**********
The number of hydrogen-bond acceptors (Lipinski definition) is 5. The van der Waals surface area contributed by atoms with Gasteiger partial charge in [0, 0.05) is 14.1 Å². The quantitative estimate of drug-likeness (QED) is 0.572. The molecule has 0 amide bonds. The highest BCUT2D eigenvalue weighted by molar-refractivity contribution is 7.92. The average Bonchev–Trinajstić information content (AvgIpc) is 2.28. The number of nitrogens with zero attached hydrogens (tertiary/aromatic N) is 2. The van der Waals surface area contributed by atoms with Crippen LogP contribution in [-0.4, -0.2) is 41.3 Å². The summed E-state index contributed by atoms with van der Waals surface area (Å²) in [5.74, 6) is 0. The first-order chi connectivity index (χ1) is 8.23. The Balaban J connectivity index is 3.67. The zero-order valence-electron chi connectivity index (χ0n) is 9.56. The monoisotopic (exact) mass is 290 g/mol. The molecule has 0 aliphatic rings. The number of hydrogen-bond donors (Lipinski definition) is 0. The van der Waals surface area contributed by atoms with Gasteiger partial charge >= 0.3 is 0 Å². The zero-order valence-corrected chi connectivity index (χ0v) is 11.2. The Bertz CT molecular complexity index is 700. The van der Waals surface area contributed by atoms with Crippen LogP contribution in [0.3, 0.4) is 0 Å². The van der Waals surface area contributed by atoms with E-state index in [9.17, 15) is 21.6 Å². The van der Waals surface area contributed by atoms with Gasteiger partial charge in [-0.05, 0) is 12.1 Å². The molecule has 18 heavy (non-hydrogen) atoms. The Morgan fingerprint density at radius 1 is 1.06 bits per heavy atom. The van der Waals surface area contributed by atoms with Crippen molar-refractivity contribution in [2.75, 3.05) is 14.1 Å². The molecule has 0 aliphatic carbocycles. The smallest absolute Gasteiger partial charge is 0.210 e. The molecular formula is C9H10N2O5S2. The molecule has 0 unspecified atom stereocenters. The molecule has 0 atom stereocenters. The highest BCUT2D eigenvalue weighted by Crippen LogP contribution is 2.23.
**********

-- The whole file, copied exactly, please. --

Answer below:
The number of hydrogen-bond acceptors (Lipinski definition) is 5. The van der Waals surface area contributed by atoms with Gasteiger partial charge in [0, 0.05) is 14.1 Å². The quantitative estimate of drug-likeness (QED) is 0.572. The molecule has 0 amide bonds. The highest BCUT2D eigenvalue weighted by molar-refractivity contribution is 7.92. The average Bonchev–Trinajstić information content (AvgIpc) is 2.28. The number of nitrogens with zero attached hydrogens (tertiary/aromatic N) is 2. The van der Waals surface area contributed by atoms with Crippen LogP contribution in [-0.4, -0.2) is 41.3 Å². The summed E-state index contributed by atoms with van der Waals surface area (Å²) in [5.74, 6) is 0. The first-order chi connectivity index (χ1) is 8.23. The Balaban J connectivity index is 3.67. The zero-order valence-electron chi connectivity index (χ0n) is 9.56. The monoisotopic (exact) mass is 290 g/mol. The molecule has 0 aliphatic rings. The number of hydrogen-bond donors (Lipinski definition) is 0. The van der Waals surface area contributed by atoms with Gasteiger partial charge >= 0.3 is 0 Å². The zero-order valence-corrected chi connectivity index (χ0v) is 11.2. The Bertz CT molecular complexity index is 700. The van der Waals surface area contributed by atoms with Crippen LogP contribution in [0.3, 0.4) is 0 Å². The van der Waals surface area contributed by atoms with E-state index in [9.17, 15) is 21.6 Å². The van der Waals surface area contributed by atoms with Gasteiger partial charge in [-0.05, 0) is 12.1 Å². The molecule has 18 heavy (non-hydrogen) atoms. The Morgan fingerprint density at radius 1 is 1.06 bits per heavy atom. The van der Waals surface area contributed by atoms with Crippen molar-refractivity contribution in [2.75, 3.05) is 14.1 Å². The molecule has 0 aliphatic carbocycles. The smallest absolute Gasteiger partial charge is 0.210 e. The molecular formula is C9H10N2O5S2. The molecule has 0 unspecified atom stereocenters. The molecule has 0 atom stereocenters. The highest BCUT2D eigenvalue weighted by Crippen LogP contribution is 2.23.